In Talks to Teachers on Psychology and Life (1892), the lectures that inaugurated the field of educational psychology at Harvard, William James referred to pedagogy as the "art and science" of teaching. A century later of educational paradigms gained and lost, educational researchers and scholars are attending yet again to pedagogy and knowledge in classrooms. In many educational systems, pedagogy is proving to be the key rallying point for teachers, teacher educators and researchers, and activists and policy-makers committed to reclaiming the art and science of teaching from narrow instrumentalist and economic agendas. Pedagogies: An International Journal aims to reestablish teaching and learning as the educational practices that matter.
In the last half-century, teacher educators, educational researchers, administrators, and policy-makers have focused on testing systems, school management, teacher quality, and assessment, monitoring and standards schemes of almost every conceivable kind in their efforts to renew and improve schools. But for teachers and researchers committed to reforming schools and reinventing teaching in the new millennium, there is a real urgency to attend more closely to theoretical and applied, empirical and hermeneutic work on pedagogies and knowledge in classrooms. Governments are realizing that they cannot make policies via test scores alone, but that they must have a much better grasp of what goes on in classrooms. The actual social and cultural, cognitive and intellectual work of teachers and students are and should be a focal area of research and development, description, illustration, debate and reform. Facing the social and cultural, political and economic challenges of this new millennium - as James and Dewey did in the last - the remaking of knowledge and pedagogy is the key to educational change.
The enterprise of redesigning knowledge and pedagogy, however, has changed. Transformation of communications media, innovations in aesthetic and representational forms, the spread of popular and educational cultures, the multiplication and dissemination of scientific knowledge, and powerful claims to indigenous and local knowledge have together placed systems, schools, and teachers under increasing pressure to reframe their basic assumptions: How should schools respond to changes in power and knowledge relations, the rapid proliferation and shifts in human knowledge, and the new designs of aesthetics, language, media, and everyday cultures? How can everyday classroom practices engage with diversity of knowledge, student communities, cultures and resources, and technology and design?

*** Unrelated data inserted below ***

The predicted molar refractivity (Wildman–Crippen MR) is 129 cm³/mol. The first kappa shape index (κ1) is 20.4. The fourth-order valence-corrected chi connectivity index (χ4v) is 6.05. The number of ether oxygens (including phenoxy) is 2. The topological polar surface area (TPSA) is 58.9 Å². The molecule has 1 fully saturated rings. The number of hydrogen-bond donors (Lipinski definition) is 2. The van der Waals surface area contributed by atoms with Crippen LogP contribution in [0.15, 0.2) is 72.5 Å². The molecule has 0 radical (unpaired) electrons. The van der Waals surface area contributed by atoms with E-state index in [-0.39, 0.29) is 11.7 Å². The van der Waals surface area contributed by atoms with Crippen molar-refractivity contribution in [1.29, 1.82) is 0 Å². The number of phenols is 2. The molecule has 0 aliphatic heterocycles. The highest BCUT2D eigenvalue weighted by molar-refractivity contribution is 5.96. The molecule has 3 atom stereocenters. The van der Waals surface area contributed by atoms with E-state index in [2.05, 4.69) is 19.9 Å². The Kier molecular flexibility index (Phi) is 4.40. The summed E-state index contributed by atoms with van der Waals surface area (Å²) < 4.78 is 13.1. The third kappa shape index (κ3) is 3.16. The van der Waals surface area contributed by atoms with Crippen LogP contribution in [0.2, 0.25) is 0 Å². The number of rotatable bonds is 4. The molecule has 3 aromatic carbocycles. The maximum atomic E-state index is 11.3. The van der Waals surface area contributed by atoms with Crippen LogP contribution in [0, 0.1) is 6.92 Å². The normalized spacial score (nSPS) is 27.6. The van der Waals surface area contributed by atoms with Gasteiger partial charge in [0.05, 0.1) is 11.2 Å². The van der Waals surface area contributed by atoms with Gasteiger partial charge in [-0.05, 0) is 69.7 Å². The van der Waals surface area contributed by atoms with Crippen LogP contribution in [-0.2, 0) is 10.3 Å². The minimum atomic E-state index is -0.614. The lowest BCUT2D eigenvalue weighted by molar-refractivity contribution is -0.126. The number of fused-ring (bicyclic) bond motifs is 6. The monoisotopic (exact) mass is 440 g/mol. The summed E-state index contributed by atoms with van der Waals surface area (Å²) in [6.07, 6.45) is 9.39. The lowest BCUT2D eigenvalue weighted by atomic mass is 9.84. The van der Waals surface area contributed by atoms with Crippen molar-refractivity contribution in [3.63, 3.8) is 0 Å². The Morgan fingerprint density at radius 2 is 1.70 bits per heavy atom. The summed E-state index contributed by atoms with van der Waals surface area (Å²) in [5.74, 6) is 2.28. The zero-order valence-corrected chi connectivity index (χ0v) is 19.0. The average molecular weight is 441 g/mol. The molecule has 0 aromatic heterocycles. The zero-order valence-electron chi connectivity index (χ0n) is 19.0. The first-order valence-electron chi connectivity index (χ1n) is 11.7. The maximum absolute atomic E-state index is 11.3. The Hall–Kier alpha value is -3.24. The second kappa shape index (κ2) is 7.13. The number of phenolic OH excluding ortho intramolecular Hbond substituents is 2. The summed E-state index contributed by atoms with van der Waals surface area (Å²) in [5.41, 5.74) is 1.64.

Pedagogies brings together emergent and breaking work on all aspects of pedagogy: classroom teaching and learning in response to new communities and student bodies, curriculum and responses to new knowledge and changing disciplinarity, blends of traditional and new communications media in classrooms, and most importantly, how we might improve and renew the everyday work that teachers and students do in classrooms. It features quantitative and qualitative, disciplinary and trans-disciplinary, empirical and theoretical work, and will include special editions on key developments in research on knowledge and pedagogy. It aims to push the boundaries of theory and research - to seek out new paradigms, models and ways of framing education - while at the same time keeping an eye squarely on that which matters: teaching and learning in classrooms.
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